The Kentucky Derby has a history with the U.S. that's longer than any other sporting event to date, and it's also considered to be one of the most prestigious horse racing events in the world. Its reputation is so prevalent that it has inspired movies and an entire culture surrounds the events, from wearing specific hats to preparing certain foods and drinks prior to watching it. What's truly incredible about the sporting event, though, is whereas other sports such as football or baseball can last hours, the Kentucky Derby lasts no more than two minutes. Because of this, it has also gained the reputation of being the most exciting two minutes in all of sports.


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Whether or not you watch the Kentucky Derby or are an avid fan of horse racing, there's no denying that there's a certain fascination surrounding it. There's something intriguing about an event that seems so short, is over so quickly, but is so immediately intense in those 120 seconds, that catches people's attention. Even those who don't know a thing about the Kentucky Derby find themselves at the edge of their seats watching this grand race. So, what's there to know about it? As it turns out, there's plenty.

How Old, Exactly, Is The Kentucky Derby?

If we're being specific, 146 years, exactly. The Kentucky Derby was started in 1875 by Meriwether Lewis Clark. The goal of starting this type of horse derby in the U.S. was to mimic the bigger event, the Epsom Derby, that was done in England every year. As with many things that have become a tradition in the U.S., they were brought over or inspired by other countries, and the Kentucky Derby, while wholly American in style, was actually inspired by England's tradition.

Believe it or not, the Kentucky Derby was not immediately successful, either. While it's overwhelmingly popular now with more than 155,000 guests attending the race annually, it was initially slow to start. With national programming, millions of people each year also have access to it on their TVs, which only serves to add more popularity to the event.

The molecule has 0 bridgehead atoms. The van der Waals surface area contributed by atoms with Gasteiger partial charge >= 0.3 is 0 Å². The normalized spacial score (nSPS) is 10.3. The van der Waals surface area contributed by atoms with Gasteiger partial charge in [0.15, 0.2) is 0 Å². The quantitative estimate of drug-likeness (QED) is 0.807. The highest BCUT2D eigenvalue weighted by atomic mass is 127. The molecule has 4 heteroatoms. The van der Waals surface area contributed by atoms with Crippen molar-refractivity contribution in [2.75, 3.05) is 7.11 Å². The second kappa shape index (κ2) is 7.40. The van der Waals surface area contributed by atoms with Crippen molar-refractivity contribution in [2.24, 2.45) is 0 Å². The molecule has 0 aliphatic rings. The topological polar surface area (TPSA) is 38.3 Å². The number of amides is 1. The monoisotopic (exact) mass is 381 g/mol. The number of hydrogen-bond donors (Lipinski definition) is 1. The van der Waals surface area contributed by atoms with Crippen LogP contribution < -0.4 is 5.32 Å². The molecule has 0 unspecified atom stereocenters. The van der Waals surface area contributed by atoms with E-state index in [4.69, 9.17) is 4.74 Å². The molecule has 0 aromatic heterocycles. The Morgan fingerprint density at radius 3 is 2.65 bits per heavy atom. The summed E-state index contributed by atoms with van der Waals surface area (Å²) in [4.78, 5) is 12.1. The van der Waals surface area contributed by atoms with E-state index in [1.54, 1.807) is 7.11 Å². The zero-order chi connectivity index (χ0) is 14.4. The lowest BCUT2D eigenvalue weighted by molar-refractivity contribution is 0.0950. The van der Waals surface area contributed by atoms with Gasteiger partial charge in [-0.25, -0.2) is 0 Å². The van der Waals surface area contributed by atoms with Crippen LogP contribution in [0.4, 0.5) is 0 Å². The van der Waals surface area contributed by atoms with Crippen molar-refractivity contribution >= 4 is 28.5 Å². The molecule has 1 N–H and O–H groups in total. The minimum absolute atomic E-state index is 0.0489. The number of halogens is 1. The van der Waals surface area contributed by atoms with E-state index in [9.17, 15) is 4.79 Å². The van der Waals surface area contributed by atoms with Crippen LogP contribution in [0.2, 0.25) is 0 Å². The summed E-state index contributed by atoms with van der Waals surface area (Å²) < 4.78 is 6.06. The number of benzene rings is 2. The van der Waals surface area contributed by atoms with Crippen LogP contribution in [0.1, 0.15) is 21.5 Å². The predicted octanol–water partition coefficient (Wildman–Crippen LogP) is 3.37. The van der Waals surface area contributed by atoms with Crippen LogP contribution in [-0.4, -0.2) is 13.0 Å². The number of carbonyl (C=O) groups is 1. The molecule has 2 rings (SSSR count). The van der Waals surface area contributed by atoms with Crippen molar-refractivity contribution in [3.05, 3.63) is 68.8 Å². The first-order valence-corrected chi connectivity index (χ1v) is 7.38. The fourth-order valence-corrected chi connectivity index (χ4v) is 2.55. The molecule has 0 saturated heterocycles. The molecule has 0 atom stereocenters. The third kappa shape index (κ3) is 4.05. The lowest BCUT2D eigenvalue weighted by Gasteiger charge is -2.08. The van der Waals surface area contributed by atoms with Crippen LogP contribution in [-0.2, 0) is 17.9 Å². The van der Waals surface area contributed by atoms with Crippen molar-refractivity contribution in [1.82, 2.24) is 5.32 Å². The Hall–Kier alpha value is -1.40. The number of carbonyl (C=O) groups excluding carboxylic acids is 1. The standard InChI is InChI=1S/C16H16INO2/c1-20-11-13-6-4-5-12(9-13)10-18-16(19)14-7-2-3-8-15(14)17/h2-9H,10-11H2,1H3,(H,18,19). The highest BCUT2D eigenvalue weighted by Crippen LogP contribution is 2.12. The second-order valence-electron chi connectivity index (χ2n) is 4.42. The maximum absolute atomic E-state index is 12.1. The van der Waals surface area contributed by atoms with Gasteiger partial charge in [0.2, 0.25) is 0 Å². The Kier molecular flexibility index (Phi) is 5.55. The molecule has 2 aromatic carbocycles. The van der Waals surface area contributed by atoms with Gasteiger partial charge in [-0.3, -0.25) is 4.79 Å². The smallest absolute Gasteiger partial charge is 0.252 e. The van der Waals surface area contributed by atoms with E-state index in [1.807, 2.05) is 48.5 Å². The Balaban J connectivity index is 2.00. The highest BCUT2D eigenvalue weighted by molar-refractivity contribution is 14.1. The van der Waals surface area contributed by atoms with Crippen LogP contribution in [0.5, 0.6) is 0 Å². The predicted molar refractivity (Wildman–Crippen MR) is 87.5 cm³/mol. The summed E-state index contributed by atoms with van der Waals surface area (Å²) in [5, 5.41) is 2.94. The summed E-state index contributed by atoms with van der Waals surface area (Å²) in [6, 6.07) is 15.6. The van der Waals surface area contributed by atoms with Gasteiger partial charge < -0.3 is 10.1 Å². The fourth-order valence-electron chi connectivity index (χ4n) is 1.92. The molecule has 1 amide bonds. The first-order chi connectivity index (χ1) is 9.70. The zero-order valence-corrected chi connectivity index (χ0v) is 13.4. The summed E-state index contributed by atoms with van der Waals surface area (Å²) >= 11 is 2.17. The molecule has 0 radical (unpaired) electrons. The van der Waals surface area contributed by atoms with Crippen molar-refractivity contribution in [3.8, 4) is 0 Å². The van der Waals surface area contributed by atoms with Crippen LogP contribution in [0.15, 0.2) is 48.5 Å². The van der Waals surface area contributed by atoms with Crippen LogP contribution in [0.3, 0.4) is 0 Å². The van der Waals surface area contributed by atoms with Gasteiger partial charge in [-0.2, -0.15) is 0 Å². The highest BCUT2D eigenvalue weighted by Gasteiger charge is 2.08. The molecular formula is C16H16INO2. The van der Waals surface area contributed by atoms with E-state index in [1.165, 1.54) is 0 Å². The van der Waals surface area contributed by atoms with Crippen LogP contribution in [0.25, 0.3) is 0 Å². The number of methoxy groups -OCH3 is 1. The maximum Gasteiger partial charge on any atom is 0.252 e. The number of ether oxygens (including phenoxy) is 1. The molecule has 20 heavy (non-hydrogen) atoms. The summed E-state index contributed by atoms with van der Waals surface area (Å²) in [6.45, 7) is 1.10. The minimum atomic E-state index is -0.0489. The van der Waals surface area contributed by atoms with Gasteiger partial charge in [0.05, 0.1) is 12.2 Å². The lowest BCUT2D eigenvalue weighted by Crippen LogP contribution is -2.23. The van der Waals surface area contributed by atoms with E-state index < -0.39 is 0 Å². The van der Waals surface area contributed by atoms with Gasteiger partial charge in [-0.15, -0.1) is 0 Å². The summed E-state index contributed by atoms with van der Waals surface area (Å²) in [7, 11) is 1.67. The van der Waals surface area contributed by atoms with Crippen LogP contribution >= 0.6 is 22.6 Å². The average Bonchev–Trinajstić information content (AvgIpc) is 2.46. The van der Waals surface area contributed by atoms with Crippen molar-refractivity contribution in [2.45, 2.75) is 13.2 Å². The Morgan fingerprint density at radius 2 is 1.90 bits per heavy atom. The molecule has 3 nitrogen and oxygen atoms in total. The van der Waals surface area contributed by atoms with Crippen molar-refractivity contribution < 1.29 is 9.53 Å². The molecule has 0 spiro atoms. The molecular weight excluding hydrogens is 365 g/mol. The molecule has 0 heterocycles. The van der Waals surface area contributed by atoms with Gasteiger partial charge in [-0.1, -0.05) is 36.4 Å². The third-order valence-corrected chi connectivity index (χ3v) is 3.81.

What Was The Fastest Race?

For starters, let's go over some stats about the Kentucky Derby. While the racetrack once spanned a distance of a mile and a half, it was shortened to a mile and a quarter in 1896. It has remained that distance for over a century now, and it's around this mile and a quarter that the most exciting two minutes of the Kentucky Derby happens.

Secondly, while many people think the Kentucky Derby is the race, it's actually only one of three races around which the entire event surrounds. The second two are the Preakness and the Belmont Stakes, and the horse that wins all three is known as the Triple Crown winner. Many people will probably remember the news that surrounded American Pharoah, the last horse to win the Triple Crown back in 2015 - there has yet to be another Triple Crown winner since. While American Pharoah was the last Triple Crown winner, his race time was not the fastest - that honor belongs to Secretariat. He won the Triple Crown in 1973 and also came away from all three races with the fastest recorded speed of 1:59:40, just under the average of two minutes. To date, this is still the time to beat and Secretariat still holds the reputation of being one of the greatest horses to ever race in the Kentucky Derby, Preakness, and Belmont Stakes.

Official Songs And Drinks Are Part Of It

In Kentucky, the Derby is quite a big day, and it's commemorated by a multitude of things. The first is the official song, which is 'My Old Kentucky Home' by Stephen Collins Fosters. Even those who aren't familiar with Kentucky and its traditions will probably know this song if they're avid Derby watchers because it's performed each year before the race.

The official drink of the Kentucky Derby, if you hadn't guess already, is the Mint Julep. For what it's worth, the drink is super refreshing on a hot spring day, and the muddled mint in it gives just the right amount of punch to an otherwise plain cocktail. Bourbon, of course, is the alcohol of choice in this drink, followed by simply syrup to curve the edge.

How Big Do The Bets Grow?

It's not surprising that the Kentucky Derby has an intense number of bets, along with some incredibly high numbers. Since each year is different depending on which jockeys and horses are racing, the average for bets is usually in the millions. For example, Churchill Downs reels in roughly $130 million, according to BetFirm.

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